RHODES: Volunteering offers huge payback

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On any given day in Indianapolis, hundreds of people will volunteer their time tutoring children, stocking food pantry
shelves, raising funds and providing leadership for not-for-profit organizations that are making a difference in our community.

Indianapolis residents have a long history of helping others and giving of their time and their own resources, and
that’s never been more important than right now.

 With the economy continuing to lag, and with unemployment
still high, there is indeed great need in our community. Not-for-profits are seeing an increase in demand for services, while
at the same time the economic downturn has meant fewer donations, and often fewer people to volunteer. 

am so proud that Indianapolis has met this challenge and responded in a huge way. At Lacy Leadership Association’s
recent Get on Board event, which matches community members with not-for-profits who need talented board members and leadership
volunteers, more than 500 people signed up to get involved.

Not-for-profits rely on volunteers. It’s this
army of volunteers that makes it possible for organizations to meet the needs of residents and fulfill their missions, whether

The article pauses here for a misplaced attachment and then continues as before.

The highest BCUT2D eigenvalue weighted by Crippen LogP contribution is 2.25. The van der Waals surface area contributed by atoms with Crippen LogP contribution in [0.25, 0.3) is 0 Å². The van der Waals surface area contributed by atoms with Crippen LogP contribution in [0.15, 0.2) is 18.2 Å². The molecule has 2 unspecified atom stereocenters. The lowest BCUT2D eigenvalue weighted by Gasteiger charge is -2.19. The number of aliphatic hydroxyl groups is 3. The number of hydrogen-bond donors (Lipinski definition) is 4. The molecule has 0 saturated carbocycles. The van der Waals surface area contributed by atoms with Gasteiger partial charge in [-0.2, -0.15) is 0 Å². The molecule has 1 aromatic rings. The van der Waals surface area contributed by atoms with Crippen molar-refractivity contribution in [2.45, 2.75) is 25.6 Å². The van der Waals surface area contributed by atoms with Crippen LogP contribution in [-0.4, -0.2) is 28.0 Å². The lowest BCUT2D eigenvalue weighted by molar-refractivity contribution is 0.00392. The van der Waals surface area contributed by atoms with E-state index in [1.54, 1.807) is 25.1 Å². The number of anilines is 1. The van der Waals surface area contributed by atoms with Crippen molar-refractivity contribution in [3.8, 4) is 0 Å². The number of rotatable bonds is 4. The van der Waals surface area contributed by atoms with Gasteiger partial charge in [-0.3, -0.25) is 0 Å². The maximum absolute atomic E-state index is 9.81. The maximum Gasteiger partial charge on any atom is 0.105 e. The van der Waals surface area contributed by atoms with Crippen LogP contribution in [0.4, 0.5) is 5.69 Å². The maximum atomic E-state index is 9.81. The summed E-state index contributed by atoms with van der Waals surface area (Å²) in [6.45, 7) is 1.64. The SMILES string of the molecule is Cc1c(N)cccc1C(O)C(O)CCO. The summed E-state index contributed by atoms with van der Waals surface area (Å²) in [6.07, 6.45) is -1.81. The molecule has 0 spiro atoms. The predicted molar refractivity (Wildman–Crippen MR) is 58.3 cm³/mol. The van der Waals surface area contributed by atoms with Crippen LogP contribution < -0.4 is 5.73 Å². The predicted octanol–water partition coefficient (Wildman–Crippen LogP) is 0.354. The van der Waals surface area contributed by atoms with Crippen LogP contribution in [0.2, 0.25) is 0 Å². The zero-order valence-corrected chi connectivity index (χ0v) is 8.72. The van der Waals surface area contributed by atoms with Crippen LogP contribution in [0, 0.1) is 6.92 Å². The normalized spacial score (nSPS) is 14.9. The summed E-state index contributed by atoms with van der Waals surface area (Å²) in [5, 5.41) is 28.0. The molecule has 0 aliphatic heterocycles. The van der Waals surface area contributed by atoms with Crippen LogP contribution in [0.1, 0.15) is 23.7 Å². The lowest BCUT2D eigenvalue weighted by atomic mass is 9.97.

it’s providing day-care programs to inner-city children, raising money for cancer research, or providing the uninsured
with vital health screenings.

Let’s be honest, most people volunteer because helping others simply makes
us feel better. But getting involved means more than just signing your name to a roster, and volunteering can provide lifelong
benefits to others. When people ask me how to decide which organization to get involved with, I suggest the following:

• Consider which causes you are passionate about. The most successful volunteers and board members are those
who have a true passion for the mission, and often a personal connection. In other words, what will get you excited about
wanting to be involved? Children, health care, senior citizens, education, green initiatives, the arts?

Think also
about how you want to give of your time. Are you someone who likes helping think through big-picture strategies, and may benefit
the organization most by serving on a board? Do you like to work behind the scenes, whether it’s helping with marketing
efforts, stuffing envelopes or fund raising? Or, would you rather have a more personal connection, such as helping an adult
learn to read or serving meals to the homeless?

• Don’t be afraid to admit the reason you want to get
involved is to connect with other people. One of the great benefits of being involved in community organizations is the lifelong
connections you’re able to make with others who share similar interests and passions.

• Of course, you
also want to think about the skills you’re able to bring to the organization. Can you provide some needed expertise
in an area that will benefit the not-for-profit?

Anyone who has served on a not-for-profit board or given of their
time to improve another person’s life will tell you the benefits you receive are far greater than you’ll ever
imagine. Your challenge is to consider whether now is the right time for you to make a difference for others, and for yourself.
I encourage you to rise to the challenge and get involved.•


Rhodes is president
of Lacy Leadership Association.

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